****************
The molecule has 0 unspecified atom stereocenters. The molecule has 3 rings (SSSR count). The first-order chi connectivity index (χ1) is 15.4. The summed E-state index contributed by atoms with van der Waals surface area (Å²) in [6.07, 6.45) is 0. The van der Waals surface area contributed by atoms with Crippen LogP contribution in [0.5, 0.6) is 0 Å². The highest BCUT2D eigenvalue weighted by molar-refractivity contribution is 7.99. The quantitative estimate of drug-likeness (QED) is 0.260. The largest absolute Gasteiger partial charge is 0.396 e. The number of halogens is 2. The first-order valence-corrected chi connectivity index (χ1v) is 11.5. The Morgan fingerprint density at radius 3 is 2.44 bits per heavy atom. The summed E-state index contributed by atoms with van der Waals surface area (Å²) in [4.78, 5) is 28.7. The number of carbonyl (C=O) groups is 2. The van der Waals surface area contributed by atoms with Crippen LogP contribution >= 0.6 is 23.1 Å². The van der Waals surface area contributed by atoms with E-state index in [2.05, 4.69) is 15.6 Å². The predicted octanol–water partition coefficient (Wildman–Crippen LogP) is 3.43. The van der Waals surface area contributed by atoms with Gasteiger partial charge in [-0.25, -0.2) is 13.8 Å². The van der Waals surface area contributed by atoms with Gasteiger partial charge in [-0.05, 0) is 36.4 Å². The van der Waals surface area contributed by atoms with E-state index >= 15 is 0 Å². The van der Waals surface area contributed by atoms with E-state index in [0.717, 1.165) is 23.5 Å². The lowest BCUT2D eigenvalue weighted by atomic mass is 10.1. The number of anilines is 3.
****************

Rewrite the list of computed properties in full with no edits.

The molecule has 0 unspecified atom stereocenters. The molecule has 3 rings (SSSR count). The first-order chi connectivity index (χ1) is 15.4. The summed E-state index contributed by atoms with van der Waals surface area (Å²) in [6.07, 6.45) is 0. The van der Waals surface area contributed by atoms with Crippen LogP contribution in [0.5, 0.6) is 0 Å². The highest BCUT2D eigenvalue weighted by molar-refractivity contribution is 7.99. The quantitative estimate of drug-likeness (QED) is 0.260. The largest absolute Gasteiger partial charge is 0.396 e. The number of halogens is 2. The first-order valence-corrected chi connectivity index (χ1v) is 11.5. The Morgan fingerprint density at radius 3 is 2.44 bits per heavy atom. The summed E-state index contributed by atoms with van der Waals surface area (Å²) in [4.78, 5) is 28.7. The number of carbonyl (C=O) groups is 2. The van der Waals surface area contributed by atoms with Crippen LogP contribution >= 0.6 is 23.1 Å². The van der Waals surface area contributed by atoms with E-state index in [2.05, 4.69) is 15.6 Å². The predicted octanol–water partition coefficient (Wildman–Crippen LogP) is 3.43. The van der Waals surface area contributed by atoms with Gasteiger partial charge in [-0.25, -0.2) is 13.8 Å². The van der Waals surface area contributed by atoms with Gasteiger partial charge in [-0.05, 0) is 36.4 Å². The van der Waals surface area contributed by atoms with E-state index >= 15 is 0 Å². The van der Waals surface area contributed by atoms with E-state index in [0.717, 1.165) is 23.5 Å². The lowest BCUT2D eigenvalue weighted by atomic mass is 10.1. The number of anilines is 3.